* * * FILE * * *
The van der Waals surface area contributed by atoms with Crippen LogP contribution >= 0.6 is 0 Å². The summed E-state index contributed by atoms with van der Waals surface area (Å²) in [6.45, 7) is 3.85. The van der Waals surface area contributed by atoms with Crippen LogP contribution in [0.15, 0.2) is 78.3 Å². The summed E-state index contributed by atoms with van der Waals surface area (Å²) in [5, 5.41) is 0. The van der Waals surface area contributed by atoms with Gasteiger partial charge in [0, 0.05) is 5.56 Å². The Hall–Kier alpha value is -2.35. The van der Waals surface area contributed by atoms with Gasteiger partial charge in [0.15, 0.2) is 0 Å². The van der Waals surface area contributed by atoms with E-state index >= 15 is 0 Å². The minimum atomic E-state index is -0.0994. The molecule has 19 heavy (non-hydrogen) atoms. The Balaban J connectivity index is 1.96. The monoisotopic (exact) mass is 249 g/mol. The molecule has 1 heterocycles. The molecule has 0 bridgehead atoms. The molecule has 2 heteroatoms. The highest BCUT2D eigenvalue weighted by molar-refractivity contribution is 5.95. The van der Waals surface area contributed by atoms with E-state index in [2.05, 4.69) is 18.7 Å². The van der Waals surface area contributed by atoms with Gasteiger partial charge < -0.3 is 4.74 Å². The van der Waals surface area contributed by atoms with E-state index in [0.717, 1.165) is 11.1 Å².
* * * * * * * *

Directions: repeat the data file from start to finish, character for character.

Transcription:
The van der Waals surface area contributed by atoms with Crippen LogP contribution >= 0.6 is 0 Å². The summed E-state index contributed by atoms with van der Waals surface area (Å²) in [6.45, 7) is 3.85. The van der Waals surface area contributed by atoms with Crippen LogP contribution in [0.15, 0.2) is 78.3 Å². The summed E-state index contributed by atoms with van der Waals surface area (Å²) in [5, 5.41) is 0. The van der Waals surface area contributed by atoms with Gasteiger partial charge in [0, 0.05) is 5.56 Å². The Hall–Kier alpha value is -2.35. The van der Waals surface area contributed by atoms with Gasteiger partial charge in [0.15, 0.2) is 0 Å². The van der Waals surface area contributed by atoms with E-state index >= 15 is 0 Å². The minimum atomic E-state index is -0.0994. The molecule has 19 heavy (non-hydrogen) atoms. The Balaban J connectivity index is 1.96. The monoisotopic (exact) mass is 249 g/mol. The molecule has 1 heterocycles. The molecule has 0 bridgehead atoms. The molecule has 2 heteroatoms. The highest BCUT2D eigenvalue weighted by molar-refractivity contribution is 5.95. The van der Waals surface area contributed by atoms with E-state index in [2.05, 4.69) is 18.7 Å². The van der Waals surface area contributed by atoms with Gasteiger partial charge < -0.3 is 4.74 Å². The van der Waals surface area contributed by atoms with E-state index in [0.717, 1.165) is 11.1 Å².